liances are nothing in earnest: for the time of the one and the other greatly differs. And use as well the blow as the thrust. It is good in itself; and besides increaseth your breadth and strength, and will make you a strong man at the tourney and barriers. First, in any case, practice with the single sword; and then with the dagger. Let no day pass without an hour or two of such exercise."
Fencing schools were common and usually resorted to in the morning. In them persons received regular degrees as master, provost, and scholar, indicative of their skill. The degree was preceded by a prize contest, usually in public, hence the term, "to play a prize." Public fencing matches in the tavern yards and in the playhouses were a frequent means of popular entertainment. The three following entries in the Remembrancia (p. 351) illustrate this kind of spectacle:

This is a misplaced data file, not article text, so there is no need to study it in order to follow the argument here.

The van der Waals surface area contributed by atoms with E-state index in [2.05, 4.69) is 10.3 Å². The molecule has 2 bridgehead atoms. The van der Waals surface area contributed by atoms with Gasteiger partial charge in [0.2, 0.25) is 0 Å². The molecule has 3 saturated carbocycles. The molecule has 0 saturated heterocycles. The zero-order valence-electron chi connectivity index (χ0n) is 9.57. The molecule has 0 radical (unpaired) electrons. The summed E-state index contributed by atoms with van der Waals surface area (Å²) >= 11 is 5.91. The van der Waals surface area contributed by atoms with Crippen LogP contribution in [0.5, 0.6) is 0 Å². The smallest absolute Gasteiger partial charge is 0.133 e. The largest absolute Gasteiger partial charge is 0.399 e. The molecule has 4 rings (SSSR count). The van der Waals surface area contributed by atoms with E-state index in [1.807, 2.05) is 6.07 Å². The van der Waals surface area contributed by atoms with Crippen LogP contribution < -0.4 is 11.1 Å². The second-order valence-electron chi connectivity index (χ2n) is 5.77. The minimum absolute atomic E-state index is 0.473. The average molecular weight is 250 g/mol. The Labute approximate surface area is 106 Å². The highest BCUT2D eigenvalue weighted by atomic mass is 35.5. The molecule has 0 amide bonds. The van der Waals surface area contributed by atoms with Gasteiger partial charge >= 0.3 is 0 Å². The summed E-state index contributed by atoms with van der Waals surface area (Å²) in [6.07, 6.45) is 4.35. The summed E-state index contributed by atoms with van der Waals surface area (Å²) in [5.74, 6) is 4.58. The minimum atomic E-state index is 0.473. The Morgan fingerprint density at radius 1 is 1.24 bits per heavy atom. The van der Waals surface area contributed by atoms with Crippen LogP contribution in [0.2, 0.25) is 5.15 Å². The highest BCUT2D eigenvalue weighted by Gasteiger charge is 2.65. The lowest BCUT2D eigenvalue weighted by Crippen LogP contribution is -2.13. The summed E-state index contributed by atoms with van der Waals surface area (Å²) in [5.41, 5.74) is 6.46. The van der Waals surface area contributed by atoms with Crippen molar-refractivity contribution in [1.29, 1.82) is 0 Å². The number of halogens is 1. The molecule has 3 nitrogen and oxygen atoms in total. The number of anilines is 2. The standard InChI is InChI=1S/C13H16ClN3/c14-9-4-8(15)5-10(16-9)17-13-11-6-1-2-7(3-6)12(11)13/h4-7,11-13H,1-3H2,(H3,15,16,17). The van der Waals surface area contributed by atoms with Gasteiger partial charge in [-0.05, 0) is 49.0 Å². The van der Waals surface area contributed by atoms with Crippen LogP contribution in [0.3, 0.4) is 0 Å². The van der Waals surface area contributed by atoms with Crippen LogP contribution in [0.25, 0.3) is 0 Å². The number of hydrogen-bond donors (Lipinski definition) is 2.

"July 1, 1582. Letter from Ambrose, Earl of Warwick, to the Lord Mayor, Aldermen, and Sheriffs, requesting them to grant a licence to his servant, John David, to play his provost prize in his science and profession of defence, at the Bull, in Bishopsgate, or in some other convenient place to be assigned within the liberties of the City of London.
"July 23, 1582. Letter from Ambrose, Earl of